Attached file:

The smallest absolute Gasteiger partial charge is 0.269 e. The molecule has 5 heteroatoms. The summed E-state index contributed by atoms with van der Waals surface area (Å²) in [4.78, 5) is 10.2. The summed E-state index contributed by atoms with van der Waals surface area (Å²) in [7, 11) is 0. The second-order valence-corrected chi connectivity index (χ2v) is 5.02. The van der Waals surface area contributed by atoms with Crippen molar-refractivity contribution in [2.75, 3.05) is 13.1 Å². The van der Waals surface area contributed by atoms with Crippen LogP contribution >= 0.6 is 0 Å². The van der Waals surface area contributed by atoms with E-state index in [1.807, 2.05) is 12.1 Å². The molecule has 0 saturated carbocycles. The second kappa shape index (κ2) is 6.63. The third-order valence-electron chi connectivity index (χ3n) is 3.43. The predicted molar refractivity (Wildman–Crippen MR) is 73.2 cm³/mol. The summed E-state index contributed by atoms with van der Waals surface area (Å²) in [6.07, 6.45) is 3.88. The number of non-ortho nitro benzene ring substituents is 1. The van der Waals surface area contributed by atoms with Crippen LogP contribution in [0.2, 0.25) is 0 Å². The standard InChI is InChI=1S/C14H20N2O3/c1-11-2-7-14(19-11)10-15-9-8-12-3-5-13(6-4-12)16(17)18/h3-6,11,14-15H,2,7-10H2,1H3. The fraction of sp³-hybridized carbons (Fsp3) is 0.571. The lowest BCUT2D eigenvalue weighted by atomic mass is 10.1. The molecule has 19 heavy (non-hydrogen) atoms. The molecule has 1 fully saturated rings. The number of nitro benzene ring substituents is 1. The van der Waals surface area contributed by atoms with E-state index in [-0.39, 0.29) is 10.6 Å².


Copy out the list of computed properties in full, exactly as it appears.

The smallest absolute Gasteiger partial charge is 0.269 e. The molecule has 5 heteroatoms. The summed E-state index contributed by atoms with van der Waals surface area (Å²) in [4.78, 5) is 10.2. The summed E-state index contributed by atoms with van der Waals surface area (Å²) in [7, 11) is 0. The second-order valence-corrected chi connectivity index (χ2v) is 5.02. The van der Waals surface area contributed by atoms with Crippen molar-refractivity contribution in [2.75, 3.05) is 13.1 Å². The van der Waals surface area contributed by atoms with Crippen LogP contribution >= 0.6 is 0 Å². The van der Waals surface area contributed by atoms with E-state index in [1.807, 2.05) is 12.1 Å². The molecule has 0 saturated carbocycles. The second kappa shape index (κ2) is 6.63. The third-order valence-electron chi connectivity index (χ3n) is 3.43. The predicted molar refractivity (Wildman–Crippen MR) is 73.2 cm³/mol. The summed E-state index contributed by atoms with van der Waals surface area (Å²) in [6.07, 6.45) is 3.88. The number of non-ortho nitro benzene ring substituents is 1. The van der Waals surface area contributed by atoms with Crippen LogP contribution in [0.2, 0.25) is 0 Å². The standard InChI is InChI=1S/C14H20N2O3/c1-11-2-7-14(19-11)10-15-9-8-12-3-5-13(6-4-12)16(17)18/h3-6,11,14-15H,2,7-10H2,1H3. The fraction of sp³-hybridized carbons (Fsp3) is 0.571. The lowest BCUT2D eigenvalue weighted by atomic mass is 10.1. The molecule has 19 heavy (non-hydrogen) atoms. The molecule has 1 fully saturated rings. The number of nitro benzene ring substituents is 1. The van der Waals surface area contributed by atoms with E-state index in [-0.39, 0.29) is 10.6 Å².